Maintaining the interest of gamers is extremely difficult, but game developers have many tricks up their sleeves. What can we learn from them?
Video games are now the biggest and fastest-growing branch of the entertainment industry. Gaming events such as E3 organized every year in Los Angeles USA draw the attention of the media, consumers, and investors from around the world. Hollywood stars are becoming more and more involved in the production of new games. A perfect example is Keanu Reeves who will appear in the game Cyberpunk 2077, upcoming new hit from the CD Projekt Red, creators of the popular The Witcher series.
Besides, over the last few years, video games turned more into providing entertainment in the form of services. They are not just autonomous creations of culture such as books or films anymore. The process of their creation has also been improved and the importance of many aspects, such as User Experience design, has grown.
This is because maintaining the interest of the players is more difficult than in the case of application software or websites. Gamers expect positive and fun experiences, and if they do not receive them, they move to another game. A hungry man determined to order his favorite pizza online is willing to go through a difficult process because in the end he will be rewarded with a meal. In the case of gaming, the process must be a reward in itself.
Therefore, as a User Experience designer, a gamer and video game journalist with over 10 years of experience, I decided to prepare a list of best aspects in which digital product design should be inspired by game dev.
1. Colors and Symbols in the Service of Readability
During the gameplay of many games, users are bombarded with information. If the gameplay is fast and requires instant decision making, e.g. in multiplayer titles, the key is to make sure that the player immediately knows what they’re dealing with in the gameplay moment. In the iconic e-sport Real-Time Strategy game Starcraft, published in 1998, the colors of units we command leave no doubt as to which player they belong to, even if the same factions are fighting each other. It’s very important because dozens of moving small objects can be found on the screen at the same time.
In Quake 3 from 1999 during the team competitions, opponents are marked in red and the allies in blue. Interestingly, the opposite team sees it in the same way from their perspective. Red is associated with danger and that’s why it’s the color of our enemies. Usage of blue and red to mark fighting teams is popular in games to this day, for example in Team Fortress 2. On the other hand, in the popular game Overwatch, the characters wear colorful clothes and armor, but the nameplates above their heads are marked with blue and red.
In the production of video games, the use of universal symbols known to players is also popular. If we encounter red barrels in the shooter, we can be sure that they can be blown up. Question marks visible on maps in open-world games mean that an adventure or treasure is waiting for us in a given location. Exclamation marks over non-player characters mean that they have a task for us to do. The already mentioned colors are also used to mark individual resources of the hero — life points are always red, magical energy is blue, and the stamina is green. Thanks to these universal symbols, a player starting a new game can quickly enjoy the gameplay.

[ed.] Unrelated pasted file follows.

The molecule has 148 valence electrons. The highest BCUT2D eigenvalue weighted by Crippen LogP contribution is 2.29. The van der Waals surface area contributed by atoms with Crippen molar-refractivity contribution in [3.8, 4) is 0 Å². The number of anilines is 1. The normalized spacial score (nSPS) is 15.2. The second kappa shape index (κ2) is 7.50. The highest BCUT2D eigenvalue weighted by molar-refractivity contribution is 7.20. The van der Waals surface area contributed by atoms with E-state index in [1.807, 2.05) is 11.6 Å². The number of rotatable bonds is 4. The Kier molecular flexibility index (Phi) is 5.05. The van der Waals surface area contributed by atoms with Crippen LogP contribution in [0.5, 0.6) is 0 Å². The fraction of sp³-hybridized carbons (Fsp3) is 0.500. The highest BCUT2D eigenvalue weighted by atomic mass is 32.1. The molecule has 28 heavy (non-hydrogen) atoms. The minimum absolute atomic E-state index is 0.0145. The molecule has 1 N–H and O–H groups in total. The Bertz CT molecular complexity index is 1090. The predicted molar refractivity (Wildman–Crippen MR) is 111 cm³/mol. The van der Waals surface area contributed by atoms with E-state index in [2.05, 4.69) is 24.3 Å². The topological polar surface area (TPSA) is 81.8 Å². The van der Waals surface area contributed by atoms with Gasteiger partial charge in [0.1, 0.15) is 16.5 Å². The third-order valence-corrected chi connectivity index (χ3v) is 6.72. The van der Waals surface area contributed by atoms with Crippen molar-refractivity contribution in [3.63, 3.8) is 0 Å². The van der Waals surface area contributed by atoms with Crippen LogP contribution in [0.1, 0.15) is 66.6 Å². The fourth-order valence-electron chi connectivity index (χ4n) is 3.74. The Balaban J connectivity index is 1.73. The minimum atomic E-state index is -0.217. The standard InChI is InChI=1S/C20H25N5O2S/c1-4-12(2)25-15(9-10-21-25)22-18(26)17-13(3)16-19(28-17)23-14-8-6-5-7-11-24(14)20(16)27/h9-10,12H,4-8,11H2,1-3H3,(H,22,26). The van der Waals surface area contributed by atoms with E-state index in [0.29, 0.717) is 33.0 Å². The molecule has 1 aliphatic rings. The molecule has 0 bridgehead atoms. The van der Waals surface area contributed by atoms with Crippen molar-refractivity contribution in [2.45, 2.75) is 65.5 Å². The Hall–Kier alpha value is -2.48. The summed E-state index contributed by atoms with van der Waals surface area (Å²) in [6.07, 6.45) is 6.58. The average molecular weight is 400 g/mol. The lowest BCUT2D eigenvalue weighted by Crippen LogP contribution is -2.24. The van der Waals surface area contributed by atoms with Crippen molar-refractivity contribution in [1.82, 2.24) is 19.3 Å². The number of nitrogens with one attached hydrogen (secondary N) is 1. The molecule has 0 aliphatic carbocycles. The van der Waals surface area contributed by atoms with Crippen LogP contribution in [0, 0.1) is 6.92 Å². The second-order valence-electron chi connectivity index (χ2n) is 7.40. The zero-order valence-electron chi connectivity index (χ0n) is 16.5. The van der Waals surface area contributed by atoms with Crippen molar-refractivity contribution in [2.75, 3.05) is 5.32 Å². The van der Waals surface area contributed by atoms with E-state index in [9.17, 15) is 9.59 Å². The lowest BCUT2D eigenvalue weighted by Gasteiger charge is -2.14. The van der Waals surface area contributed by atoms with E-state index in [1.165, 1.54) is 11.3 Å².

When creating interfaces for digital products, we often struggle to invent something new. We experiment with icons to get that unique visual effect, although users may be used to what they already know. Search for “filters” icon on any of the download platforms to see that there are several different symbols for this function. There are many cases like this. We also opt-out of clear color markings to preserve the visual consistency of the interfaces, e.g. when the customer wants to focus on the color of his brand. But somewhere in this, thinking about the user needs is lost. It’s worth looking into video games and letting the user feel confident as the e-sportsman feels when he is commanding his army in Starcraft.
2. Less is More
If we look at old games such as System Shock from 1994, we will discover that most of the screen is occupied by the interface. It was a way to save the computing power of players’ PCs. More interface means less space on the screen where objects have to be rendered. Gradually over the years, the interfaces in games have become more and more minimalistic. Today they don’t obscure the beauty of virtual worlds created by the developers.
This is currently very popular, especially in open-world games. In the recently released Days Gone interface elements are shown contextually on environmental objects — for example, the fuel level at the motorcycle’s side when filling it. In futuristic first-person shooters, magazine capacity is often visualized on the weapon itself. In the post-apocalyptic Metro series, based on the best-selling books by Dmitry Glukhovsky, the player uses a hand-held watch to check how much time is left before he should replace the filter in his gas mask. This makes games far more immersive.